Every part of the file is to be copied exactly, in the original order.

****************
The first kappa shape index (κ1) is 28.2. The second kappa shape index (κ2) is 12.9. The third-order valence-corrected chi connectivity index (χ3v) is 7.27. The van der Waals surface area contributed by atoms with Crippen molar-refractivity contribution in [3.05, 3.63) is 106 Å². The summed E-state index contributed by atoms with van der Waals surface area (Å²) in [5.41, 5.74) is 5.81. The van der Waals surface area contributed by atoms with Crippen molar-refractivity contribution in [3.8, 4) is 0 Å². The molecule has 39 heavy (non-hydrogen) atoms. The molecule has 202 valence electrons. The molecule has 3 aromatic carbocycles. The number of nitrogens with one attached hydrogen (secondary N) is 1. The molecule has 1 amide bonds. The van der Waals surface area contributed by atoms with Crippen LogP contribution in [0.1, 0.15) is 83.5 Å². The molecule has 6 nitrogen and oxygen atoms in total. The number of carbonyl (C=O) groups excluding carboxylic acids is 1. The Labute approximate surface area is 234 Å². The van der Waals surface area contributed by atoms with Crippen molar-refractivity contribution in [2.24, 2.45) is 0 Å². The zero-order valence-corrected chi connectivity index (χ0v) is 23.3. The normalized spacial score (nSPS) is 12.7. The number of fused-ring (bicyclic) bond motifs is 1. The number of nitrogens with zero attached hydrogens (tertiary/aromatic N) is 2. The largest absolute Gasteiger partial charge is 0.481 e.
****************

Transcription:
The first kappa shape index (κ1) is 28.2. The second kappa shape index (κ2) is 12.9. The third-order valence-corrected chi connectivity index (χ3v) is 7.27. The van der Waals surface area contributed by atoms with Crippen molar-refractivity contribution in [3.05, 3.63) is 106 Å². The summed E-state index contributed by atoms with van der Waals surface area (Å²) in [5.41, 5.74) is 5.81. The van der Waals surface area contributed by atoms with Crippen molar-refractivity contribution in [3.8, 4) is 0 Å². The molecule has 39 heavy (non-hydrogen) atoms. The molecule has 202 valence electrons. The molecule has 3 aromatic carbocycles. The number of nitrogens with one attached hydrogen (secondary N) is 1. The molecule has 1 amide bonds. The van der Waals surface area contributed by atoms with Crippen LogP contribution in [0.1, 0.15) is 83.5 Å². The molecule has 6 nitrogen and oxygen atoms in total. The number of carbonyl (C=O) groups excluding carboxylic acids is 1. The Labute approximate surface area is 234 Å². The van der Waals surface area contributed by atoms with Crippen molar-refractivity contribution in [2.24, 2.45) is 0 Å². The zero-order valence-corrected chi connectivity index (χ0v) is 23.3. The normalized spacial score (nSPS) is 12.7. The number of fused-ring (bicyclic) bond motifs is 1. The number of nitrogens with zero attached hydrogens (tertiary/aromatic N) is 2. The largest absolute Gasteiger partial charge is 0.481 e.